It is an auspicious time to write about greed as it has been in almost poetic cadence in the markets every 10 or so years. Borrowing the idea of “long-term greed” from Goldman Sachs’ Gus Levy and applying it to my personal development and life is what I am most excited about.

I am on a pursuit to learn skills I never consciously picked up in school but find them to be of universal and transformative value – like the ability to focus, to read critically, to show up with my best self as a habit and not an inspiration, to fit in and stand out, to make rational decisions; or simply to make a memorable cocktail as a party trick. I think that, for me, it’s just the desire to get incrementally better every day, with compounding that will kick in and over a long enough time.

When successful people from diverse fields offer the same advice, I listen. Often they have a different vocabulary around an idea, but when you internalise it, you realise they’re talking about one core idea: this recurring theme of lifelong learning, multidisciplinary learning and the connection of dots and analogies is as much historical wisdom as it is pop psychology and investigative research.

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“I constantly see people rise in life who are not the smartest, sometimes not even the most diligent, but they are learning machines. They go to bed every night a little wiser than they were when they got up and, boy, does that help, particularly when you have a long run ahead of you,” said Charlie Munger.

“The purpose of all education is to spare people time and error. It’s a tool whereby society attempts to teach reliably, within a few years, what it took the very brightest and most determined of our ancestors’ centuries of painful effort to work out,” shared Alain de Botton.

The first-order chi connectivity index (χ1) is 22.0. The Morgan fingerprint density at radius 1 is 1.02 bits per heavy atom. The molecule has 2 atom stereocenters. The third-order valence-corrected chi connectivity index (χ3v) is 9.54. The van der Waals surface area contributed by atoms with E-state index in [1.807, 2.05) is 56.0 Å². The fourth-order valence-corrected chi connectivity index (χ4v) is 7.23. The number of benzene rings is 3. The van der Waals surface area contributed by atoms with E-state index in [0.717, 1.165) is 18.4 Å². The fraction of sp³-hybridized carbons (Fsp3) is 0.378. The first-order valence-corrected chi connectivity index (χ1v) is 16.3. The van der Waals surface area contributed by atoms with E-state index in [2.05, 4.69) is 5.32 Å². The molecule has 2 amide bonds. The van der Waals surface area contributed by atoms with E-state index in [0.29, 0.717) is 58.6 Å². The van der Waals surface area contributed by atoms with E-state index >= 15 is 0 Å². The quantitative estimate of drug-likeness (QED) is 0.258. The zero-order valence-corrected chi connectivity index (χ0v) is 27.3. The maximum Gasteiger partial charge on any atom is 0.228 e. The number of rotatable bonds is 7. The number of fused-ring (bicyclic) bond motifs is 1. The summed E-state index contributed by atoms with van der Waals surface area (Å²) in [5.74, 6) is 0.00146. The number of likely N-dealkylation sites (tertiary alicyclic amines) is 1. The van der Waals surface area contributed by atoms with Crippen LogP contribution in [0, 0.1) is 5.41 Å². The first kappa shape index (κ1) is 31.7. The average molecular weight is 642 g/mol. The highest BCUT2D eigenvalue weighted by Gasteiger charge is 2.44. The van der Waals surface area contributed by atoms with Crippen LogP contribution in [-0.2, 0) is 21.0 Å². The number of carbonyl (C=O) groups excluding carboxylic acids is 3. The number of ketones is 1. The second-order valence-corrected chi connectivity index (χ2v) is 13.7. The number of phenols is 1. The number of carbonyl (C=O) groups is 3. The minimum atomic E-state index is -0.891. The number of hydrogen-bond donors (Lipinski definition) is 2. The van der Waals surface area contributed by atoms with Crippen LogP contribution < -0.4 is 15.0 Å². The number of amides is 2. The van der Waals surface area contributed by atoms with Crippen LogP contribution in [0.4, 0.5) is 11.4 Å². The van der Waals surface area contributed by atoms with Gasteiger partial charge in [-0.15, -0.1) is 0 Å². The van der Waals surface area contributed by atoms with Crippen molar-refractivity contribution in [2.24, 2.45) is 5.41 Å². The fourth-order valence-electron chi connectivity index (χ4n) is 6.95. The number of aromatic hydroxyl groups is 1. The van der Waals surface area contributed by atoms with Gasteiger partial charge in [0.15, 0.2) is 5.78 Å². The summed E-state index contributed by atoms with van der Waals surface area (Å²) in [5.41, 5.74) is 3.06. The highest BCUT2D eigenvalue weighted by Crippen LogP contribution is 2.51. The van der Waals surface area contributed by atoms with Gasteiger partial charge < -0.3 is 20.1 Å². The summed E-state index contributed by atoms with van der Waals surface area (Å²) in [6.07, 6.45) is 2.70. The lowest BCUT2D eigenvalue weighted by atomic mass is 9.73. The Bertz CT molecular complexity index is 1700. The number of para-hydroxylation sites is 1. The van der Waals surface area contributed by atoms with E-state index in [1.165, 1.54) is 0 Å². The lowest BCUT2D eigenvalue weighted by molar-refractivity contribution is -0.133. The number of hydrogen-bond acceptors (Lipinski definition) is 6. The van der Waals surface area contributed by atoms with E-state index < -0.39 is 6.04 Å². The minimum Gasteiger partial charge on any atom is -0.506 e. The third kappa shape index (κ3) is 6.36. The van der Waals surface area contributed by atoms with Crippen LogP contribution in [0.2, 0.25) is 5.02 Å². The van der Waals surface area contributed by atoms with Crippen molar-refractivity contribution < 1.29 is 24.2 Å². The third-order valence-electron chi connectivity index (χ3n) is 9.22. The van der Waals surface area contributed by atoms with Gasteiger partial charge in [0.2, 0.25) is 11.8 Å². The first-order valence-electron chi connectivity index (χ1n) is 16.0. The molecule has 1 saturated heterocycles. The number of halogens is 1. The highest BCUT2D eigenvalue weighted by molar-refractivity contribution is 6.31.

And Adam Grant advised, “The mark of a lifelong learner is recognising that you can learn something from everyone you meet. Knowledge is best sought from experts. Wisdom can come from anywhere.”

My passion for learning the necessary, the random and the weird surpasses most imaginations. (Alas, I still can’t ride a bicycle.) As a young lass, even before I was tall enough for the roller coasters, I used to have an ‘elevator pitch’ for myself to get picked for teams: “I am not the smartest, I am not the fastest, but I learn like a monkey”. It doesn’t always work, but it reinforces my belief that being a ‘learning animal’ is and will be my superpower. I would figure out just what is outside my reach and comfort zone, build skills, be energised by how my new skills compound with new connections and unexpected upgraded performance.

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The longer the timeline, the more the various skills, tools and mental models set into play a different plane of new connections and unexpected value. If the payback of long-term greed is undisputed, the challenge is how do we pursue long-term greed in a right-now world?

Life is too short to figure out everything yourself and in your own time. Finding field experts to master anything faster is the way to shortcut Disney’s rendition of the Hero’s Arc. Continuous and relentless compounding of the learnings from field- tested experts is my answer.

Very painful journeys and hard-won battles are inspiring narratives but in an age where learning from the relevant domain experts has become more accessible than ever, TED Talks and MasterClasses are just the tips of the icebergs. These battles should no longer be yours to bear alone. The Hero’s Arc will always be there. Its mantle will persist as a singular challenge for all of us. However, augmented with long-term greed for the knowledge of others, it becomes less of a test of wills and morphs instead into a lifetime journey of learning and conscious self-improvement.

Jaelle Ang is The Great Room co-founder and CEO and a member of The Peak Circle, a community for changemakers and thought leaders.

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